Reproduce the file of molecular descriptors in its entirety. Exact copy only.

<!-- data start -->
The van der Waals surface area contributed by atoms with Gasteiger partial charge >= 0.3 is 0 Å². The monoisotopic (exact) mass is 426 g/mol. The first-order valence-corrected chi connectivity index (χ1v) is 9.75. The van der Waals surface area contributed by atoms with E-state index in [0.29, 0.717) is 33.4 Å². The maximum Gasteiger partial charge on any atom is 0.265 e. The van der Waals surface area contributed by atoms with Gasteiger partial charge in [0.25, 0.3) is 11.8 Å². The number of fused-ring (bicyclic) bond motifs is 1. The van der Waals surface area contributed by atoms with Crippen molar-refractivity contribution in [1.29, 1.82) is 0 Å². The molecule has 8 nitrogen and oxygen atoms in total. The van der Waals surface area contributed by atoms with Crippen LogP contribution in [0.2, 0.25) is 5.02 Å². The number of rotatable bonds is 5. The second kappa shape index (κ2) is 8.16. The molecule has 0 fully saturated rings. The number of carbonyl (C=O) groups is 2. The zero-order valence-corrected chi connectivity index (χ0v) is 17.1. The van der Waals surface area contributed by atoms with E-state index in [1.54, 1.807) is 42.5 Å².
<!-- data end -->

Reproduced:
The van der Waals surface area contributed by atoms with Gasteiger partial charge >= 0.3 is 0 Å². The monoisotopic (exact) mass is 426 g/mol. The first-order valence-corrected chi connectivity index (χ1v) is 9.75. The van der Waals surface area contributed by atoms with E-state index in [0.29, 0.717) is 33.4 Å². The maximum Gasteiger partial charge on any atom is 0.265 e. The van der Waals surface area contributed by atoms with Gasteiger partial charge in [0.25, 0.3) is 11.8 Å². The number of fused-ring (bicyclic) bond motifs is 1. The van der Waals surface area contributed by atoms with Crippen molar-refractivity contribution in [1.29, 1.82) is 0 Å². The molecule has 8 nitrogen and oxygen atoms in total. The van der Waals surface area contributed by atoms with Crippen LogP contribution in [0.2, 0.25) is 5.02 Å². The number of rotatable bonds is 5. The second kappa shape index (κ2) is 8.16. The molecule has 0 fully saturated rings. The number of carbonyl (C=O) groups is 2. The zero-order valence-corrected chi connectivity index (χ0v) is 17.1. The van der Waals surface area contributed by atoms with E-state index in [1.54, 1.807) is 42.5 Å².